With programmatic channels, publishers can now access, aggregate, and control the quality of display and video ads on their sites, improving the diversity of advertising and increasing competition for audiences.
I'm sure everyone expected me to write this month's article on the big game, or all the commercials that aired during the breaks, or how the crowd can now make the most insightful and entertaining ads. For example, here is a local ad for Jamie Casino, a personal injury attorney, which aired in Savannah, Georgia, during the game. The commercial was made with iMovie and is a fun example of what an individual can do with modern technology.
What can now be done with technology goes well beyond this creative example - it stretches into our ability to measure engagement, build audiences, and buy media. The tools are readily available for the local business person like Jamie Casino to effectively compete with national brands in the open marketplace. This creates some interesting buying dynamics and poses even more interesting challenges for publishers and brands when evaluating programmatic channels.
For years, local businesses have been able to participate in ad exchanges, which converted search ads into display ads and paired them with relevant content. This produced good results for publishers delivering meaningful CPMs, but the quality of the ads and the creative left much to be desired. Many publishers relegated these units to the bottom of the page, or hid them deep in the content well. With programmatic channels, publishers are now able to access, aggregate, and control the quality of display and video ads that appear on their sites coming from the various demand-side platforms (DSPs). This improves the diversity of advertising and increases the competition for audiences, which improves the yield on the inventory.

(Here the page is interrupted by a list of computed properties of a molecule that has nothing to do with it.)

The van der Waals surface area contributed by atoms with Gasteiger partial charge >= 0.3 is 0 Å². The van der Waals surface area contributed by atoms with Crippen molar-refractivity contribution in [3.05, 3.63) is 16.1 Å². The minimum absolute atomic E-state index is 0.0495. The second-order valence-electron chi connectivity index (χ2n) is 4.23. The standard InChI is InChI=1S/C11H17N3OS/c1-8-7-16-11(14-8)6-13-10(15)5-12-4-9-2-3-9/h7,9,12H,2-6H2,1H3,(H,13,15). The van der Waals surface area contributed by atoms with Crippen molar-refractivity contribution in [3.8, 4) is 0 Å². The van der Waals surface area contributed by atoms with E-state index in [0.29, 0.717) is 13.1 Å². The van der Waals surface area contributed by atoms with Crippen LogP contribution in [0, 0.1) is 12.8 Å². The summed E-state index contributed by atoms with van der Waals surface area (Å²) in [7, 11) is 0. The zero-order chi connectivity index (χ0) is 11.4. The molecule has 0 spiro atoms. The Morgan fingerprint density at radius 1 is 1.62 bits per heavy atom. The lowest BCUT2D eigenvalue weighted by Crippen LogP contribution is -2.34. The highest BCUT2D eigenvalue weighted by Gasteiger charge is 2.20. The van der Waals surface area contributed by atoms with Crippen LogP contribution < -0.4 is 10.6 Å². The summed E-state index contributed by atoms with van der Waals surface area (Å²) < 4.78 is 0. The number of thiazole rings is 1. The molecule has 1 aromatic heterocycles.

An ad like Jamie's raises the question: If he is willing to outbid Pepsi for a video spot on FOXSports.com, does the publisher care? The publisher theoretically makes more money from the video being viewed and the creative is of a high enough quality that the audience will not see a major difference, especially considering many of Pepsi's commercials are now crowdsourced. However, there are a few considerations that the publisher should keep in mind, such as how much total budget does a local advertiser have to spend? Is there enough advertiser demand to equal the spending power of a brand like Pepsi? How much more work is involved in ensuring local buyers comply with creative policies, managing quality expectations, and providing a consistent user experience?
The good news is that programmatic marketplaces are creating more competition for inventory, allowing publishers to begin seeing the true value of the audiences they have worked hard to build. This enables publishers to make decisions that benefit, and ultimately grow their businesses.
Larry Allen is SVP, Global Platform Sales for Xaxis. He has responsibility for overseeing solutions for publishers including Xaxis for Publishers, Xaxis Exchange, and Xaxis Marketplace globally.
Larry has extensive experience in digital media, marketing, and business strategy unmatched by most standards. Prior to joining 24/7 Media (which merged with Xaxis in 2014), he held senior management positions at cutting-edge digital media companies such as AOL, Viewpoint, Unicast, Yieldex, Real Media, and TACODA.
Larry also ran his own consulting business where he advised many major media companies such as The New York Times, Meredith, 33Across, and Business Insider. He is a frequent contributor to a number of trade publications, blogs, and industry conferences.
A graduate of Clarion University of Pennsylvania with a degree in Business Management, Larry is based in Xaxis' headquarters in New York City.
Follow him on Twitter at @lawrenceallen2.
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December 2, 2015
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